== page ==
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Sept. 28, 2022

CFOs See Higher Costs and Lack of Skilled Labor; Reduce Outlook for Growth

Financial decision-makers lowered their expectations for real growth in gross domestic product during the third quarter amid concerns over inflation and trouble finding skilled labor, according to the results of The CFO Survey, a collaboration of Duke University’s Fuqua School of Business and the Federal Reserve Banks of Richmond and Atlanta.

At the same time, CFOs said their optimism about the overall economy rose modestly from its recent low. Optimism about their own firms, though well below levels from a year ago, remained steady alongside some improvement in expectations for revenue, employment and cost growth.

CFOs said inflation was the most pressing concern facing their firms. Firms revised unit cost growth during 2022 down to 8.9 percent from 10.2 percent in the prior survey. These costs remain at elevated levels, and nearly all firms reported experiencing larger-than-normal cost increases.

“The share of firms with abnormally large increases in the majority of their costs doubled since the second quarter of last year, from 26 percent to more than 52 percent,” said Atlanta Fed economist Brent Meyer. “More than 80 percent of firms expect cost pressures to persist into next year, and around a third expect these pressures to last longer than a year. It’s not surprising to see real GDP growth expectations decrease in a time of heightened uncertainty when supply issues are persistent.”

Compared to the last survey, fewer respondents said they planned to invest in structures or equipment over the next six months, with most saying they had ample capacity. In addition, the share of CFOs noting unfavorable financing conditions doubled to 15 percent, and the share citing a need to preserve cash increased 10 percentage points to 38 percent.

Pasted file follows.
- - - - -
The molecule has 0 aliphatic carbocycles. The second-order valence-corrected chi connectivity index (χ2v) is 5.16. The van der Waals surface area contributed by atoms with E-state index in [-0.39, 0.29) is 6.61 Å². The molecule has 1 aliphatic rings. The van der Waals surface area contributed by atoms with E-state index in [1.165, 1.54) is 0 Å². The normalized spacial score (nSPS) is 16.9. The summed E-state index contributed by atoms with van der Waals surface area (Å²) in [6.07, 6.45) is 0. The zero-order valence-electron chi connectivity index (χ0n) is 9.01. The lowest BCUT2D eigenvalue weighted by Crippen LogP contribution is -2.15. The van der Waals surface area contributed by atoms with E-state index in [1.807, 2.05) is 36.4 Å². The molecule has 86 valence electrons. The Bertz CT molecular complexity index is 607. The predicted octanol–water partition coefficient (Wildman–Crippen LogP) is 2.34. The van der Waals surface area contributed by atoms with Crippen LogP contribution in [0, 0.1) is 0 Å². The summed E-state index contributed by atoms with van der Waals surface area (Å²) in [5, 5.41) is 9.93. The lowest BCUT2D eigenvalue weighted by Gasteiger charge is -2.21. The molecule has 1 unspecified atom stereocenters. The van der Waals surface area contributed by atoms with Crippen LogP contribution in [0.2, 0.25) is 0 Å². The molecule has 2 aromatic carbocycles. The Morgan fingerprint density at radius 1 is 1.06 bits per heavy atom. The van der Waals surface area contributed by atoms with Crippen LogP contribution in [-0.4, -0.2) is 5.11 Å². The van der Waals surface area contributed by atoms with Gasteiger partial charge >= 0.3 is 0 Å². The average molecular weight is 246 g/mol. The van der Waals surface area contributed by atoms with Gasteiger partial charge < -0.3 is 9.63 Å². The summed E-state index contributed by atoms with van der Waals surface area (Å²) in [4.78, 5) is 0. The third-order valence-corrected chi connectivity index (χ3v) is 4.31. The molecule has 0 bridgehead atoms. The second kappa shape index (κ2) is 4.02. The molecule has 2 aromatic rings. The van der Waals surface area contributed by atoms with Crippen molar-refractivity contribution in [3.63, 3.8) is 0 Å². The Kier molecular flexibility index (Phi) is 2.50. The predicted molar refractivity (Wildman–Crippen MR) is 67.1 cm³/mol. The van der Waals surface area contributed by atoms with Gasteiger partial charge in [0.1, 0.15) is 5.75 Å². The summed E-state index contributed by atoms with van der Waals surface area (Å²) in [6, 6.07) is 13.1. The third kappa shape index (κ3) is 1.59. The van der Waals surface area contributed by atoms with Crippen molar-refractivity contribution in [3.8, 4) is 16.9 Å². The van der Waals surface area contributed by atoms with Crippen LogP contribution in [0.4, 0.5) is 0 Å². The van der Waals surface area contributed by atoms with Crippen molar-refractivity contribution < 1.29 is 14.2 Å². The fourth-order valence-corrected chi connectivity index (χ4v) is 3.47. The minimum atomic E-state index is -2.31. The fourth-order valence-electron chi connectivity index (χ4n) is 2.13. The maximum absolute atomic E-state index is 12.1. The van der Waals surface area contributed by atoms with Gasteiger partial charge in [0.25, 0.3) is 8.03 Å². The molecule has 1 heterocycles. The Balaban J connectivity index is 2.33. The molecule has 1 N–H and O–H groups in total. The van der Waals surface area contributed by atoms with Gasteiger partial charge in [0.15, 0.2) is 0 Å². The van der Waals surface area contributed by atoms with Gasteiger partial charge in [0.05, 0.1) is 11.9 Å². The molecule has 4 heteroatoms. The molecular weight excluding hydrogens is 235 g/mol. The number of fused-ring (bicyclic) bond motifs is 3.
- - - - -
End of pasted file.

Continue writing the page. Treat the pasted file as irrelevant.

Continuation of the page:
CFOs said they anticipate continuing to hire at a moderate pace, despite concerns about labor quality and availability. They also noted particular difficulty hiring and retaining high-skilled workers. Roughly one-fourth of respondents expect hiring conditions to become more difficult by the end of 2022, compared to only one-tenth of respondents who expect hiring conditions to ease.

The CFO Survey is issued by Duke University’s Fuqua School of Business and the Federal Reserve Banks of Richmond and Atlanta. The latest survey, as well as historical data and commentary, can be found at Sign up to receive email notifications when new results are posted.

As part of our nation’s central bank, the Richmond Fed is one of 12 regional Reserve Banks working together with the Board of Governors to support a healthy economy and deliver on our mission to foster economic stability and strength. We connect with community and business leaders across the Fifth Federal Reserve District — including the Carolinas, District of Columbia, Maryland, Virginia, and most of West Virginia — to monitor economic conditions, address issues facing our communities, and share this information with monetary and financial policymakers. We also work with banks to ensure they are operating safely and soundly, supply financial institutions with currency that’s fit for distribution, and provide a safe and efficient way to transfer funds through our nation’s payments system.


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